City Officials Ponder Their Role in Education

February 13, 2013

Cities leaders from across the state spent the afternoon of January 25, the Friday before the GMA's Mayors’ Day Conference, brainstorming ideas about how they can play a greater role in improving the state’s education system.


State School Superintendent John Barge and Audrey Hutchinson with the National League of Cities addressed the Mayors' Day Conference workshop on education.
 
The preconference workshop, The Role of City Officials in Education, started off with a presentation by Dr. John Barge, State School Superintendent. He urged city leaders to use their respective platforms to talk about the good things schools are doing in their communities.
 
“One of our greatest challenges is the constant derision of our schools,” he said. “There are a lot of good achievements in public education and no one is talking about them. This is a way you can help--talk about good news.”
 
Audrey Hutchinson, program director for the National League of Cities’ Institute for Youth, Education and Families, also spoke to the group and agreed that mayors and councilmembers should take advantage of their bully pulpits to talk about schools.
 
“Whether the news is good or bad—it’s an opportunity for mayors and school leaders to announce the news together and galvanize the community,” she said. She added that city leaders can also form partnerships with school leaders to develop a shared vision for the community and to leverage resources.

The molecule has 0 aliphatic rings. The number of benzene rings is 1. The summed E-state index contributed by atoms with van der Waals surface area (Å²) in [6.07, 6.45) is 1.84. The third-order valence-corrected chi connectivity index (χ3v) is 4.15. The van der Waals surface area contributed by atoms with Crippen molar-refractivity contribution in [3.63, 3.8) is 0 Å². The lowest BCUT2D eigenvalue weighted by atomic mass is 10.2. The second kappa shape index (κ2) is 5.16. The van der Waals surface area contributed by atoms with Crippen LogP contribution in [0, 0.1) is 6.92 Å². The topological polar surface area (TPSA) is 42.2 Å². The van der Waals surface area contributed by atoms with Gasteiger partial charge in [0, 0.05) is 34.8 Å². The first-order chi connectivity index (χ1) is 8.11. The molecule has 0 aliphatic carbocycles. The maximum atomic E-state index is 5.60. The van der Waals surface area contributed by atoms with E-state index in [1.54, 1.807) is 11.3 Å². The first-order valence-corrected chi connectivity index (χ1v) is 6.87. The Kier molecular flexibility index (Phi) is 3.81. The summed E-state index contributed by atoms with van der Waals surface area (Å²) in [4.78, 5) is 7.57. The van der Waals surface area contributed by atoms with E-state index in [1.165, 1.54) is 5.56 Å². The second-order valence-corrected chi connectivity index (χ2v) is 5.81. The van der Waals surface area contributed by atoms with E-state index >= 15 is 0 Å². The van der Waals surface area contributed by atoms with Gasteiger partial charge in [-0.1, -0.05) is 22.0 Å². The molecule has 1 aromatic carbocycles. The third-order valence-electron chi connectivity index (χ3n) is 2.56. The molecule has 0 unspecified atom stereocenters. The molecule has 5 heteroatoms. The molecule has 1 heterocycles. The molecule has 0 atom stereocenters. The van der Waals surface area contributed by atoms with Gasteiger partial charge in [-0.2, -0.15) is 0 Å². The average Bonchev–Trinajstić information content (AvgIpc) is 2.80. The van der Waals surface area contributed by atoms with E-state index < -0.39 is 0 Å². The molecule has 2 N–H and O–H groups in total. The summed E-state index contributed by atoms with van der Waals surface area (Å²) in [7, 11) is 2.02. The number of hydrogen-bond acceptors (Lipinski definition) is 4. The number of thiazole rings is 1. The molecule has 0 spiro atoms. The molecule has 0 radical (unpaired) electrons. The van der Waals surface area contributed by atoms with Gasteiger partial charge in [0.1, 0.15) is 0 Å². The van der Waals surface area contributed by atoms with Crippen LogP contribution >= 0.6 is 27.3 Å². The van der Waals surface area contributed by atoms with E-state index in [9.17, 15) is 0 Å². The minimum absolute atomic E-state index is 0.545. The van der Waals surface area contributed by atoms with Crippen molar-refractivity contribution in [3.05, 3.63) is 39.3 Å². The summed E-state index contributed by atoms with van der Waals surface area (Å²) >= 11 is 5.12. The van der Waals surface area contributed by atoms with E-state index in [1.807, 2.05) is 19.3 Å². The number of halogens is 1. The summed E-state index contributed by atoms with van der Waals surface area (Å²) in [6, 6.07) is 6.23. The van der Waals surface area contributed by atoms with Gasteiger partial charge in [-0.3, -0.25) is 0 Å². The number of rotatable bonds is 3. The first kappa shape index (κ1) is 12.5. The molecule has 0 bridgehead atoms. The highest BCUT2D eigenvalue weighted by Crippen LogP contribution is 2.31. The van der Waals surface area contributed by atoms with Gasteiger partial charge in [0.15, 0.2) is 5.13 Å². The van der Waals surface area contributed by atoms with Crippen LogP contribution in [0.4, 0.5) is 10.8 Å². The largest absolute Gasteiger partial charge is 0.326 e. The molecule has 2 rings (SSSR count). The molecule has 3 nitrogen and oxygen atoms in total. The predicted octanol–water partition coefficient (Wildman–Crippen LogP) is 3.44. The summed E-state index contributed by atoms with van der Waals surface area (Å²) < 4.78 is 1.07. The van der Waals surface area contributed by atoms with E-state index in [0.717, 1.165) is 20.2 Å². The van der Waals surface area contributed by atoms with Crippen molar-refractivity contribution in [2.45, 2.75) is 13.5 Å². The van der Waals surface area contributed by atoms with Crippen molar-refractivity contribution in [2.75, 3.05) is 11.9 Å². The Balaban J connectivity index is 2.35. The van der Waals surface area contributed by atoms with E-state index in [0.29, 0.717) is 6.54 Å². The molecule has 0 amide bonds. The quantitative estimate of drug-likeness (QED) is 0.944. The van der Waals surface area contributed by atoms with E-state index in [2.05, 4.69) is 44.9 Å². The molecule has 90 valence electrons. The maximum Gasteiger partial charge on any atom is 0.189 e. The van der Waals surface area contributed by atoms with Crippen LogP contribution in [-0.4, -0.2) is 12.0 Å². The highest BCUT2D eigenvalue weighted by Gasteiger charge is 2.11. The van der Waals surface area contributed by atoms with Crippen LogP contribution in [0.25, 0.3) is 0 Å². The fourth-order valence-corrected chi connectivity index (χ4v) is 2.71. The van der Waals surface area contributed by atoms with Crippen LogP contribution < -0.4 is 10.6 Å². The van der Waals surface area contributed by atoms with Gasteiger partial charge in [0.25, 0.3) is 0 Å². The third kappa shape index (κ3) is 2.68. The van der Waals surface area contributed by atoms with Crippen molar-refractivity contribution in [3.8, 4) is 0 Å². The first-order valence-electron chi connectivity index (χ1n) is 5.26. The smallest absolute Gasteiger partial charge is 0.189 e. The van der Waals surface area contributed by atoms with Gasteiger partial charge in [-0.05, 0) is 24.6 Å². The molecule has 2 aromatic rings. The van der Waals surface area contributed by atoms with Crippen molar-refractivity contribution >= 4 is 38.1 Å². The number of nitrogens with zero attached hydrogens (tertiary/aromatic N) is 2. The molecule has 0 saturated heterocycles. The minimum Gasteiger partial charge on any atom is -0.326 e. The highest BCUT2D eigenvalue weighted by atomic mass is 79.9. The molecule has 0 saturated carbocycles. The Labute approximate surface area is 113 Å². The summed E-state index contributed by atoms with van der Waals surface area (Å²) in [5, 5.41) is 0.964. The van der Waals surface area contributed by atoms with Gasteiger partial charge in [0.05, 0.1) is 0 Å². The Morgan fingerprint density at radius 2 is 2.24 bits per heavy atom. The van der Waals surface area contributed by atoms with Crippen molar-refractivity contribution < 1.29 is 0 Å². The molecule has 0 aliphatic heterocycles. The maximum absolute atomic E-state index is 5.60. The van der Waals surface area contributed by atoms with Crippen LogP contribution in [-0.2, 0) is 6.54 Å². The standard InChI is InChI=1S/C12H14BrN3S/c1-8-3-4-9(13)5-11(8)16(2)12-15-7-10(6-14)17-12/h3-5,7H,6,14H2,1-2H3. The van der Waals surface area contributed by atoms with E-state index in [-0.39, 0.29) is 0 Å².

City leaders also had the opportunity to engage each other in break-out sessions to talk about specific actions and heard from a panel of local experts.
 

City officials worked in break-out sessions during the education workshop.
 
The panel included Dean Alford, member of the Board of Regents Board of Regents of the University System of Georgia, Clara Axam, CEO and president of Clarifications & Mediation, Inc., and Don Cannon, former Walnut Grove mayor and past president of the Georgia School Boards Association. One thing the panelists agreed on was that city leaders should know exactly where their community’s schools stand.
 
“Research and get the facts,” said Alford. “If you know the school football team’s win-loss record but not the school’s graduation rate, do you really care about education?”
 
Axam urged city leaders to build trust and communication channels with their school counterparts.
 

Members of the education workshop panel.  From left, Dean Alford, Clara Axam and Don Cannon.
 
“Break bread and work on something together,” she said. “Change doesn’t happen overnight, it’s going to take years to turn things around.” Axam added that city leaders can also develop quality afterschool programs.
 
“Hold yourself accountable for what you are doing,” she advised. “Track your [afterschool] program and create your own data.”
 
Cannon said city leaders should also get parental and school support for any education-based effort the city embarks upon. “You have to be united,” he said.
 
Alford encouraged city leaders to not get caught up in demographic information.
 
“Just because a school is poor and minority doesn’t mean it has to fail,” he said.
 
Cannon said mayors and councilmembers should look at everything their city does and examine how it impacts children and the community. “Police protection, zoning…there are things in the community you can really address,” he said.